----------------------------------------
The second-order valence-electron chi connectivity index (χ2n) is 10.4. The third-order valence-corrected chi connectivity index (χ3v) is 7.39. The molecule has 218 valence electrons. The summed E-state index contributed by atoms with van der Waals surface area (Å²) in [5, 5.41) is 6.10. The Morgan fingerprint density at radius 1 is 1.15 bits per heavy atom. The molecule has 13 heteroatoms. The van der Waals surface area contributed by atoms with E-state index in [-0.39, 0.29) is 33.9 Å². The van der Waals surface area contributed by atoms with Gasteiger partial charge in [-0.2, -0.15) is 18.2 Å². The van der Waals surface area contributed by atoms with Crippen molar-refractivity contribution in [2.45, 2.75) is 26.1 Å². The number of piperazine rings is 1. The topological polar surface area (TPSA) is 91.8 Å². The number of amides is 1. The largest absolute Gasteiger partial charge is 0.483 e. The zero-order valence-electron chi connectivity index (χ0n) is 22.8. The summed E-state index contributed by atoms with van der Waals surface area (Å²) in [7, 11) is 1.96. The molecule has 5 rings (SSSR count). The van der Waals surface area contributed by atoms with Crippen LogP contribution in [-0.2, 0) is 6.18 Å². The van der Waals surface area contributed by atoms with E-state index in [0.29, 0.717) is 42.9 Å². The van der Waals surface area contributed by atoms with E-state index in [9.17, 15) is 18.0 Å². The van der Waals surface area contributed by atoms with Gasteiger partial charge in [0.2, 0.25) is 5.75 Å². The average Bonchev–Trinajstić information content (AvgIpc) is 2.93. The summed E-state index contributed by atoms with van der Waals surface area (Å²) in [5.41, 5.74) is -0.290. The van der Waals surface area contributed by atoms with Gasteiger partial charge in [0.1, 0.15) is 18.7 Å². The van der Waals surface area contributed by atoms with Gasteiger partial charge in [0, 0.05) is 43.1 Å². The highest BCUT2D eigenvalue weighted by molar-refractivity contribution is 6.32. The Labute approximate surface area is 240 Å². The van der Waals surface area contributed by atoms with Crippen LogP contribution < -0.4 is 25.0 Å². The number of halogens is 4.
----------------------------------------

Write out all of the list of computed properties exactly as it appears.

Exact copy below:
The second-order valence-electron chi connectivity index (χ2n) is 10.4. The third-order valence-corrected chi connectivity index (χ3v) is 7.39. The molecule has 218 valence electrons. The summed E-state index contributed by atoms with van der Waals surface area (Å²) in [5, 5.41) is 6.10. The Morgan fingerprint density at radius 1 is 1.15 bits per heavy atom. The molecule has 13 heteroatoms. The van der Waals surface area contributed by atoms with E-state index in [-0.39, 0.29) is 33.9 Å². The van der Waals surface area contributed by atoms with Gasteiger partial charge in [-0.2, -0.15) is 18.2 Å². The van der Waals surface area contributed by atoms with Crippen molar-refractivity contribution in [2.45, 2.75) is 26.1 Å². The number of piperazine rings is 1. The topological polar surface area (TPSA) is 91.8 Å². The number of amides is 1. The largest absolute Gasteiger partial charge is 0.483 e. The zero-order valence-electron chi connectivity index (χ0n) is 22.8. The summed E-state index contributed by atoms with van der Waals surface area (Å²) in [7, 11) is 1.96. The molecule has 5 rings (SSSR count). The van der Waals surface area contributed by atoms with Crippen LogP contribution in [-0.2, 0) is 6.18 Å². The van der Waals surface area contributed by atoms with E-state index in [0.29, 0.717) is 42.9 Å². The van der Waals surface area contributed by atoms with E-state index in [9.17, 15) is 18.0 Å². The van der Waals surface area contributed by atoms with Gasteiger partial charge in [0.2, 0.25) is 5.75 Å². The average Bonchev–Trinajstić information content (AvgIpc) is 2.93. The summed E-state index contributed by atoms with van der Waals surface area (Å²) in [5.41, 5.74) is -0.290. The van der Waals surface area contributed by atoms with Gasteiger partial charge in [0.1, 0.15) is 18.7 Å². The van der Waals surface area contributed by atoms with Gasteiger partial charge in [0, 0.05) is 43.1 Å². The highest BCUT2D eigenvalue weighted by molar-refractivity contribution is 6.32. The Labute approximate surface area is 240 Å². The van der Waals surface area contributed by atoms with Crippen LogP contribution < -0.4 is 25.0 Å². The number of halogens is 4.